Like the after-disco and after-punk phases, this is a rich, diffuse era that suffers for the lack of a name. It's not exactly "progressive," although at various points it overlaps the terrain we generally think of as "prog rock," while at its other boundaries it intersects with "folk" and "singer-songwriter." What unifies it more than style or sound is a shared infrastructure (the artists were mostly clustered around certain key labels—Harvest, Island, Charisma, Virgin, UA, Elektra), along with a common set of preoccupations, values, and approaches: the classic 1967-style fascination for the bucolic and the childlike, a spirit of gentle and genteel experimentalism, a whimsical sense of humor tinged with melancholy. At the time, people often talked of "the underground"—a nebulous concept at best, based around sensibility more than anything, but again speaking to these artists having a common departure point circa 1967. This underground blurred into the mainstream: Most of the groups were on "head"-oriented boutique imprints of major labels (Harvest, for instance, being a sub-label of EMI) or on large independent labels like Island that, while aesthetically autonomous and highly adventurous, relied on major-label distribution. Moreover, some key figures from this quasi-underground—Kevin Ayers' former sideman Mike Oldfield, Pink Floyd—would eventually release some of the biggest-selling albums of the era while never totally losing their links to their old comrades.
Post-punk, post-disco, post-psychedelic: Ungainly as they are, these terms seem necessary to me, providing a handle on elusive but fertile regions of music history. Fuzzy at both temporal ends (they slow-fade into indistinctness while never totally going away), they're hard to perceive as distinct eras in their own right. Their richness challenges history's fixation on the "event," the "turning point," the "revolutionary moment." And their diversity challenges the historian: How to locate and convey the "feel" of an era, the communality of consciousness shared by all those belated souls who lived and created under the sign of the "post-"?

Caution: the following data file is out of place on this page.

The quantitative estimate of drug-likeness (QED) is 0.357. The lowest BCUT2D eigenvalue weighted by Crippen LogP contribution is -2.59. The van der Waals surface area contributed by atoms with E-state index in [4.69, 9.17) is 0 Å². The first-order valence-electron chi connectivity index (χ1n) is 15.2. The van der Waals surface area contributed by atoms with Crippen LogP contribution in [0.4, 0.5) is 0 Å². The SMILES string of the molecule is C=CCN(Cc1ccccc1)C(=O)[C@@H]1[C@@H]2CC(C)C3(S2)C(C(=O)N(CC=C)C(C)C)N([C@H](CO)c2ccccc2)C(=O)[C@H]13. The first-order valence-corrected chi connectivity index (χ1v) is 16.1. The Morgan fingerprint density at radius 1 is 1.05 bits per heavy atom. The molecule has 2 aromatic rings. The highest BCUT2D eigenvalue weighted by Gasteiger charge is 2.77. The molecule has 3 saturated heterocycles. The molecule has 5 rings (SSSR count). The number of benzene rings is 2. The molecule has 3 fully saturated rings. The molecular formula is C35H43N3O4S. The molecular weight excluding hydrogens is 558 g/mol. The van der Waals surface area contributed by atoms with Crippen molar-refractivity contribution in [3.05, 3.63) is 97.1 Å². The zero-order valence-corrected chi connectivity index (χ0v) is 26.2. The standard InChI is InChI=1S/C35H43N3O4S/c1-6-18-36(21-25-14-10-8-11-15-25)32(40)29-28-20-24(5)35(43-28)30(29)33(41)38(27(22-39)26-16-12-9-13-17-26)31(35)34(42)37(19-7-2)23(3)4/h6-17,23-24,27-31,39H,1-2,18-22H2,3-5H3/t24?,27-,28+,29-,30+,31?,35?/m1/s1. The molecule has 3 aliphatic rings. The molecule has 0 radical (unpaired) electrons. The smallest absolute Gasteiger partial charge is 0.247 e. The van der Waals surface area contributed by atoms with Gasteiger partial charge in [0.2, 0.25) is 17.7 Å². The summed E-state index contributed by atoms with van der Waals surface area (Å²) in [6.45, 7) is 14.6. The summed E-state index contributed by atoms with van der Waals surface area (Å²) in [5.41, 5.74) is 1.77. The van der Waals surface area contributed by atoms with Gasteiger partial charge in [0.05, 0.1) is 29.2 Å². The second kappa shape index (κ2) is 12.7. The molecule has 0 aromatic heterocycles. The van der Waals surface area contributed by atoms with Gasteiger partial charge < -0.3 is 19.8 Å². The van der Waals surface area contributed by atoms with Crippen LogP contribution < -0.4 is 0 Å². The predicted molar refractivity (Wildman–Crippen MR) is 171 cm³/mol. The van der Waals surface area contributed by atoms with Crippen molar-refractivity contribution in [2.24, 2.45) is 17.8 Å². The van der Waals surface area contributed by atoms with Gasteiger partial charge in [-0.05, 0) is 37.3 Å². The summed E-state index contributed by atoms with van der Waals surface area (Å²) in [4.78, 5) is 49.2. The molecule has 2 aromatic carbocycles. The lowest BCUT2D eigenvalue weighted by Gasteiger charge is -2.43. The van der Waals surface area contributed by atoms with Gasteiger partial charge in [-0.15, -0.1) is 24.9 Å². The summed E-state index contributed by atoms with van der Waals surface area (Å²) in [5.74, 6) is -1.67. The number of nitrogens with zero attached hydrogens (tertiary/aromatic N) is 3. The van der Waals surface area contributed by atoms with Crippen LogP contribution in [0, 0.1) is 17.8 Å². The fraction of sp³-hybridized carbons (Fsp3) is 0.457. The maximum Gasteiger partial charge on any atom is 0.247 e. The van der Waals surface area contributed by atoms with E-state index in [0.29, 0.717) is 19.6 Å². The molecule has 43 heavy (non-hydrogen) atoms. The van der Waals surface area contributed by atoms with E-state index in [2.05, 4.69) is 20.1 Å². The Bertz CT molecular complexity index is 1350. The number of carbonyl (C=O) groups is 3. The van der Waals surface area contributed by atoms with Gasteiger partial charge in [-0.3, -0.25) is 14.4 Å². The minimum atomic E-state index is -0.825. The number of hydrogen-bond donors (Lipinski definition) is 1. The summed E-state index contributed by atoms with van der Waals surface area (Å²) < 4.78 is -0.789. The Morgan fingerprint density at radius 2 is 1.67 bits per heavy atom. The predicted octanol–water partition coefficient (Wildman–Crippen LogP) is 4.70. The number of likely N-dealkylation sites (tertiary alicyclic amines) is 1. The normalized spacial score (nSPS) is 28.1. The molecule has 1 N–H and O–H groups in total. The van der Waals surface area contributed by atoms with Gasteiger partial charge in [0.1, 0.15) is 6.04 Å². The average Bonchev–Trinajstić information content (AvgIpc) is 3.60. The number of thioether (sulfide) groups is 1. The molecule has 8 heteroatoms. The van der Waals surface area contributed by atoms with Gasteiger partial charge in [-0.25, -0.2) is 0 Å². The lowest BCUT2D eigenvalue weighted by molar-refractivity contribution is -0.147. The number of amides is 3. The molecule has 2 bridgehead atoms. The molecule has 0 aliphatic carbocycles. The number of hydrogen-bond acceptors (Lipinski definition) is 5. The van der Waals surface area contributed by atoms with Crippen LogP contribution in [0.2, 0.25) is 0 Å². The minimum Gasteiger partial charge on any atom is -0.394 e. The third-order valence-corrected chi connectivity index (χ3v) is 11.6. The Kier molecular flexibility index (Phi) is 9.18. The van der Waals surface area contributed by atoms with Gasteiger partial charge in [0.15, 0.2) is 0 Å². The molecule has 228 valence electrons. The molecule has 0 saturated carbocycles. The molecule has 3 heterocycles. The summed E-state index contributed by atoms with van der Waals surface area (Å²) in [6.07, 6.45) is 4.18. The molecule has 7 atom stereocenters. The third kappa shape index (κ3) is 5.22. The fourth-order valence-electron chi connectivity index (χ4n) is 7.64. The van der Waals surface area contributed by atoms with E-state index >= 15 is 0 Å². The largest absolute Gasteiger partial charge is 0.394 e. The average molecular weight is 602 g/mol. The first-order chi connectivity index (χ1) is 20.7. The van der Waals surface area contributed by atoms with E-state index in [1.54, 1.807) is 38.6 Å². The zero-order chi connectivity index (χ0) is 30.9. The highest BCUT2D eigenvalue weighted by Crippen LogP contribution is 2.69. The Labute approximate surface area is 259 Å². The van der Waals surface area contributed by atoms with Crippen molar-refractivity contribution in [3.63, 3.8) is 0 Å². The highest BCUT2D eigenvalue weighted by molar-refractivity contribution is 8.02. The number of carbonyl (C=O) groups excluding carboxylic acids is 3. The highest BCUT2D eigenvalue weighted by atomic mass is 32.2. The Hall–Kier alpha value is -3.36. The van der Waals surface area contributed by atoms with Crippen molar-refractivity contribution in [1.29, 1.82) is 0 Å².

P.S. There are some other "post-" genres out there, but to my mind, they describe something quite different from the above. Take post-rock, a term that mysteriously emerged in the early '90s to describe experimental guitar bands that increasingly abandoned guitars altogether. (Oh, OK, it was me who came up with that one.) But post-rock doesn't have the same temporal aspect that post-disco or post-punk have; it's not about the ripples set in motion by a galvanizing "event." Rather, it evokes a sense of "going beyond" the strictures of a genre of music without completely abandoning its legacy of attitudes and assumptions. For similar reasons, the term post-metal seems increasingly useful to describe the vast and variegated swath of genres (the thousand flavors of doom/black/death/grind/drone/sludge/etc., ad infinitum) that emerged from the early '90s onward. Sometimes beat-free and ambient, increasingly the work of home-studio loners rather than performing bands, post-metal of the kind released by labels like Hydra Head often seems to have barely any connection to metal as understood by, say, VH1 Classic doc-makers. The continuity is less sonic but attitudinal: the penchant for morbidity and darkness taken to a sometimes hokey degree; the somber clothing and the long hair; the harrowed, indecipherably growled vocals; the bombastically verbose lyrics/song titles/band names. It's that aesthetic rather than a way of riffing or a palette of guitar sounds that ties post-metal back to Judas Priest and Black Sabbath.
Simon Reynolds is the author of Retromania: Pop Culture's Addiction to Its Own Past.